Nothing Says You're Traveling Too Much Like A Lincoln Navigator

I've been traveling a lot lately. Tuesday I traveled 10 hours from North Carolina, through Chicago, to see this out our window as we were landing in California.


This was taken from my iPhone. Objects in an iPhone picture are closer than they appear. There were audible gasps from people on the plane and one woman shrieked. The planes keep getting closer as we came in for a landing.  A little scary, but we lived...

One of the things about business travel is the more you do it the more "perks" they give you.  And perks usually means bigger; more leg room, a higher floor in the hotel, extra coffee in your cup. These things are better and you are expected to want them because you deserve them... Or something.

Having survived a synchronized landing with the other plane I made my way to the Hertz car rental place and walked straight down to the cars.  As a "Gold Member" one of the perks is I don't have to talk to anyone at Hertz; I just walk out to my car and drive away.

As I'm making my way to my car I notice several big bright green signs. $15 off if I get a hybrid car.  In the back of my travel weary head I'm thinking, "Boy that would be kind of cool, I'd like to try out a hybrid car! I always request a small car, maybe I'll get one of those."

Not so much. Hertz rewarded me with the most ridiculous single personal transport vehicle since the IT (South Park).


Don't be fooled by the fact that I got the entire thing in frame. That thing that looks like a bush next to it is actually a small tree.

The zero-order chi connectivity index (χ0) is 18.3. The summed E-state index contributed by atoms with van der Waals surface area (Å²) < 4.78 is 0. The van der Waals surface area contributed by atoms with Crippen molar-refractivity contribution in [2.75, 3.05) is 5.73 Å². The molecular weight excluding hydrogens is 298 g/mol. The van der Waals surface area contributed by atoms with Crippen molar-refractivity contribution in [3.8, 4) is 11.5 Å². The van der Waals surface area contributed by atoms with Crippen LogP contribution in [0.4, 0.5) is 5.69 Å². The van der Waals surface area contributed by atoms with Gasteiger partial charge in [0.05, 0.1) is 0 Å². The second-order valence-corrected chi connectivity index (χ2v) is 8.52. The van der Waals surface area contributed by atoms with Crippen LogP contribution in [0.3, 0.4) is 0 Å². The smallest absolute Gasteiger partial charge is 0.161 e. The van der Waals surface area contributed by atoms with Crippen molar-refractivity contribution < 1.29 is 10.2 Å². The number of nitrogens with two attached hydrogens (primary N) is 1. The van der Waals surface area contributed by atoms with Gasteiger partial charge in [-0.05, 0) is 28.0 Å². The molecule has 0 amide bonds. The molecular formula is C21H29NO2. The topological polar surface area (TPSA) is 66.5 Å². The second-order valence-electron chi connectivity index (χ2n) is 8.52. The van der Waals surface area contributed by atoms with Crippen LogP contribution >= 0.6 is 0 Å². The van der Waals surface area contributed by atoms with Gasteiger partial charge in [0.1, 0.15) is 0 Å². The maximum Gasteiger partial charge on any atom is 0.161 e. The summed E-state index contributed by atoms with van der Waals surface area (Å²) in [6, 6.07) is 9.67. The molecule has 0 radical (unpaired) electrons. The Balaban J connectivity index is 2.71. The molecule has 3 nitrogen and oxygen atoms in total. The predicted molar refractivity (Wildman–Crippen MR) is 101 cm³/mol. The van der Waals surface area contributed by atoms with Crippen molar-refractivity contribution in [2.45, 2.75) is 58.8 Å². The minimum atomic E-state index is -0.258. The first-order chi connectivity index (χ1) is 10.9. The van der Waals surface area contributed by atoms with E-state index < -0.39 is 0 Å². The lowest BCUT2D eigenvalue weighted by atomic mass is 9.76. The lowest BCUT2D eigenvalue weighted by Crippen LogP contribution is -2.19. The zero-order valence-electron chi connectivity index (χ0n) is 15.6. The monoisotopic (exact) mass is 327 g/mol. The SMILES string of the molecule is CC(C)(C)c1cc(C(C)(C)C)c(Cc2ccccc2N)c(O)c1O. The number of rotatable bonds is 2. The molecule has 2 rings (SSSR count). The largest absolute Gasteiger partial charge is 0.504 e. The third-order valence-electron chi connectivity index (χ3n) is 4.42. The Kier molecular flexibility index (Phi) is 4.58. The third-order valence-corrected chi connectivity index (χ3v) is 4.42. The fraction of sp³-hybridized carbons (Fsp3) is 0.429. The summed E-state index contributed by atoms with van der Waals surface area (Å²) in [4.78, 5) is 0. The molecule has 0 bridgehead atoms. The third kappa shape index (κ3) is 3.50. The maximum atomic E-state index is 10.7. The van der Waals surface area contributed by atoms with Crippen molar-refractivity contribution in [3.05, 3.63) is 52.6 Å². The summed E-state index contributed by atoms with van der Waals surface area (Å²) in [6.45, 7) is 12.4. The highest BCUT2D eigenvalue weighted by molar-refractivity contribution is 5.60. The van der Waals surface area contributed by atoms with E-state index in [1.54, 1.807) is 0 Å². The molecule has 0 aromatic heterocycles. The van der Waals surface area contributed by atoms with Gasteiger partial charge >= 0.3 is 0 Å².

When you open the front door a motor whirls and a step slides out from under the car.  The first time I got in I didn't notice the step and had to jump to get in the car. Once you get used to the step it's kind of like using a stirrup to mount a horse. It has a radio with more buttons than the control room for the Apollo missions, seating for 7 and something like 37 cup holders.

I drove 30 minutes from the airport to the hotel and used 1/8 a tank of gas. The next 1/8 of a tank disappeared as I drove to the outskirts of the hotel's parking lot because the hotel is surrounded by compact car only parking.

I grabbed my bags (one gym bag and a computer backpack) and hiked back past all the compact car parking to the hotel check-in desk.  The nice lady at the front desk explained that because I was such a good customer I had been upgraded to a suite.  Merde...

At this point I had been awake for something like 22 hours and  "Upgrade" meant that I could not take the elevator up to a room and simply pass out. Because I was such a valued guest I had to hike back to my shunned upgrade of a car, and navigate around the hotel complex to the suites.

"Are you serious?" I asked. She smiled as if giving me a great gift and said "Absolutely! There's even an assigned parking spot for you there! Enjoy your stay!"

As I backed out of my spot at the outskirts of the hotel parking lot I discovered that there was a rear view camera in the mirror of my car.


Even in my exhausted state this was pretty impressive. If Joseph Hazelwood had one of these, maybe he wouldn't have crashed.

After a little hunting I found my assigned parking spot. A covered spot that would have fit my Civic nicely. As I pulled into it I was introduced to another brilliant feature of the Lincoln Navigator.


I can only assume they sell airplane hangers with each purchase of a Navigator because there was no way to park my upgraded car in my upgraded parking space without being audibly assaulted by proximity alarms.

The next morning I enjoyed a nice view from the balcony of my upgraded suite.  It was pretty for a minute, then I headed out the door to 15 hours of meetings.


And so it was that I had been perked and upgraded.  I'm home now and much the happier for it.